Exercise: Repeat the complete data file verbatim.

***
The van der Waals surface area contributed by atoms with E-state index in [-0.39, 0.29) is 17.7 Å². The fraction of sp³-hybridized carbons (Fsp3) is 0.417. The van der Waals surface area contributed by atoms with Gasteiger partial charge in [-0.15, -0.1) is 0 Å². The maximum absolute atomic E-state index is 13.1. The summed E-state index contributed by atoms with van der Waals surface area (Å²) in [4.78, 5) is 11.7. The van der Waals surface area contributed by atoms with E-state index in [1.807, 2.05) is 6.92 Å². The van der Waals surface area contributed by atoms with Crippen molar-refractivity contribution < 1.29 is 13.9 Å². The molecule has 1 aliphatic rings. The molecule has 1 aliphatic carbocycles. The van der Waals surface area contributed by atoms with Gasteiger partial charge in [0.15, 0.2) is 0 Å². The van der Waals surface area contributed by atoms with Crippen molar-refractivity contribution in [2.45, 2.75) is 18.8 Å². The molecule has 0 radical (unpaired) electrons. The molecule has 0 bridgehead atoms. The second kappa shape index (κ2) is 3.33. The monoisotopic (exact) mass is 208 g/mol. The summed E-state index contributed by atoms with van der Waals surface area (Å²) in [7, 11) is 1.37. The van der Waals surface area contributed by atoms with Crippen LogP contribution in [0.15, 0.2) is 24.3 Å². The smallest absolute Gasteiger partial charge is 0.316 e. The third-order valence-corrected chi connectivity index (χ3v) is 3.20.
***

The van der Waals surface area contributed by atoms with E-state index in [-0.39, 0.29) is 17.7 Å². The fraction of sp³-hybridized carbons (Fsp3) is 0.417. The van der Waals surface area contributed by atoms with Gasteiger partial charge in [-0.15, -0.1) is 0 Å². The maximum absolute atomic E-state index is 13.1. The summed E-state index contributed by atoms with van der Waals surface area (Å²) in [4.78, 5) is 11.7. The van der Waals surface area contributed by atoms with E-state index in [1.807, 2.05) is 6.92 Å². The van der Waals surface area contributed by atoms with Crippen molar-refractivity contribution < 1.29 is 13.9 Å². The molecule has 1 aliphatic rings. The molecule has 1 aliphatic carbocycles. The van der Waals surface area contributed by atoms with Gasteiger partial charge in [0.15, 0.2) is 0 Å². The van der Waals surface area contributed by atoms with Crippen molar-refractivity contribution in [2.45, 2.75) is 18.8 Å². The molecule has 0 radical (unpaired) electrons. The molecule has 0 bridgehead atoms. The second kappa shape index (κ2) is 3.33. The monoisotopic (exact) mass is 208 g/mol. The summed E-state index contributed by atoms with van der Waals surface area (Å²) in [7, 11) is 1.37. The van der Waals surface area contributed by atoms with Crippen LogP contribution in [0.15, 0.2) is 24.3 Å². The smallest absolute Gasteiger partial charge is 0.316 e. The third-order valence-corrected chi connectivity index (χ3v) is 3.20.